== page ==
In her book, The Demoralization of Society: From Victorian Virtues to Modern Values, Gertrude Himmelfarb exposes what some students of Western morals have known all along, that values is a rather new term in our moral vocabulary. Its history reaches back not much farther than the late nineteenth century. The German philosopher Friedrich Nietzsche seems to have been the inventor of our modern use of the term as a category of morality. Nietzsche was opposed to what he called “effeminate” Christianity and advocated the “Ubermensch” or superior human being with the courage to defy conventional religious morality and invent his own values. In his famous essay entitled Beyond Good and Evil, Nietzsche used values in this new way, not as a verb meaning to value or esteem some thing, nor as a singular noun, meaning the measure of a thing (the economic value of money, labor, or property), but in the plural, connoting the moral beliefs and attitudes of a society or of the individual.(9) In his turn of the phrase “transvaluation of values,” Nietzsche summed up his thesis about the “death of God” and the birth of his new “noble type of man.” Nietzsche described this new kind of human being as “a determiner of [his own] values” who judges right from wrong upon the basis of what is good or injurious to himself. Thus the values of conventional morality were false values bound to be replaced by the self made values of the truly autonomous and free individual. . . .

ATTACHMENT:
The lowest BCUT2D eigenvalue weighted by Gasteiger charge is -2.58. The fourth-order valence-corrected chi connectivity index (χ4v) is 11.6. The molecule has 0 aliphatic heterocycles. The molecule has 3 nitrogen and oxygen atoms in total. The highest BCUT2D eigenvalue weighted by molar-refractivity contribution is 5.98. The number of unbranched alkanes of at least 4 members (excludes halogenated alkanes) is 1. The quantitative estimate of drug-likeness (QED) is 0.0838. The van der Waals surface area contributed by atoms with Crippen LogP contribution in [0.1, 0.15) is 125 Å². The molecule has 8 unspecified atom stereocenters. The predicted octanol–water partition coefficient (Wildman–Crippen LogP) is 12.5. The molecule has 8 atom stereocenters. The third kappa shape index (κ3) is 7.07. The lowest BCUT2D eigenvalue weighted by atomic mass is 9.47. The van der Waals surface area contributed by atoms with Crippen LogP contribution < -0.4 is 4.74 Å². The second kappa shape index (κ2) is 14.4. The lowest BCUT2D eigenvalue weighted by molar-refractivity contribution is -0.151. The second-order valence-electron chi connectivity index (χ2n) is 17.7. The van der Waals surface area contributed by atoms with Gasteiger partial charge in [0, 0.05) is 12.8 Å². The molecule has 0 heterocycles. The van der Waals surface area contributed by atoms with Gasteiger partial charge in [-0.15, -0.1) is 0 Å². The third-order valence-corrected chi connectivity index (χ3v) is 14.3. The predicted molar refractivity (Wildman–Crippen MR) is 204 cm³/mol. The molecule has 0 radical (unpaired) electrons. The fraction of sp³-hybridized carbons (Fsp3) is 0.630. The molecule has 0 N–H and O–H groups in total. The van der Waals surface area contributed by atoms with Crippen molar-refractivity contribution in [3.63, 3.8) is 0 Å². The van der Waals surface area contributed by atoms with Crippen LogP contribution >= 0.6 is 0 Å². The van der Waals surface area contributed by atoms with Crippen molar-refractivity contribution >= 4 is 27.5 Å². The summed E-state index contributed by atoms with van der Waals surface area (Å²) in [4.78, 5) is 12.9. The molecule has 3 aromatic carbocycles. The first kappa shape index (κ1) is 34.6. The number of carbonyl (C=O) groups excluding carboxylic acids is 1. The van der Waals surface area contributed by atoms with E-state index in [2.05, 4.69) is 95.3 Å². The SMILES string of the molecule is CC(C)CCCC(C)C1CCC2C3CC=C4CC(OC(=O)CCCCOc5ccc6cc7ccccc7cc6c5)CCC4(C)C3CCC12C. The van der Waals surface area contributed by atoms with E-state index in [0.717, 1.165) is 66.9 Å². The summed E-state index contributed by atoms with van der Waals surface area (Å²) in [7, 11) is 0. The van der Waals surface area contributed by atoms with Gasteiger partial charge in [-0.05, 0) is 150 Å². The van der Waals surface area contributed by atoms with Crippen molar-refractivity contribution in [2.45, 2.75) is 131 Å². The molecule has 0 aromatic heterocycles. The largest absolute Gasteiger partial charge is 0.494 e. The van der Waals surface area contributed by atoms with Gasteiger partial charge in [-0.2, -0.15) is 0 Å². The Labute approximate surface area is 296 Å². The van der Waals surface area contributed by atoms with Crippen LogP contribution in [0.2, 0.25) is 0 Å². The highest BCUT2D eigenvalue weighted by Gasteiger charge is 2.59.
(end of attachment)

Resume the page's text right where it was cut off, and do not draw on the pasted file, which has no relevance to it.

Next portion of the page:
. . . Modern educators have not been well disposed toward traditional fairy tales and their like. They write them off as too violent or not contemporary enough and so forth and so on. They favor “practical” and “realistic” stories � stories about the lives children live today that easily lend themselves to distillation into useful themes, principles, and values. What some educators can’t find they create. Off of the pens of values text book writers, stories spill whose sole purpose is to clarify so-called moral problems or “draw out” reasons for making intelligent moral decisions. These stories are of the disposable kind, made to be discarded like empty cartoons once the important “stuff’ that has been packed in them has been extracted. Teaching reasoning skills, not the virtues, is considered the means to a moral education; values-clarification, not character, is regarded as the goal.

These educators think that moral education is like teaching children reading or arithmetic. But that is not quite accurate, because in the case of moral education children are supposed to be permitted to discover and clarify for themselves their own values and personal moral stance in the world. Yet we do not permit children to invent their own math: we teach them the multiplication tables; nor do we encourage children to make up their own personal alphabets: we teach them how to read. What might one suppose would be the outcome of an education that did permit children to invent their own alphabets and math? No doubt the result would be confusion or chaos. Ought we to be surprised at the outcome of our recent efforts to help children clarify their own values, in point of fact invent their own personal moralities? . . .

. . . Fairy tale and modern fantasy stories project fantastic other worlds; but they also pay close attention to real moral “laws” of character and virtue. These laws ought not to be high-handedly shoved down the throats of children (or of anyone else). More accurately, they are norms of behavior that obtain in patterns of relation between agent, act, other, and world. Rational cognition is capable of grasping these norms. They become habit, however, only when they are lived, or, as in the case of fairy tales, experienced vicariously and imaginatively through the artful delineation of character and plot in story. Thus, while fairy tales are not a substitute for life experience, they have the great capacity to shape our moral constitution without the shortcomings of either rigidly dogmatic schooling or values-clarification education. . . .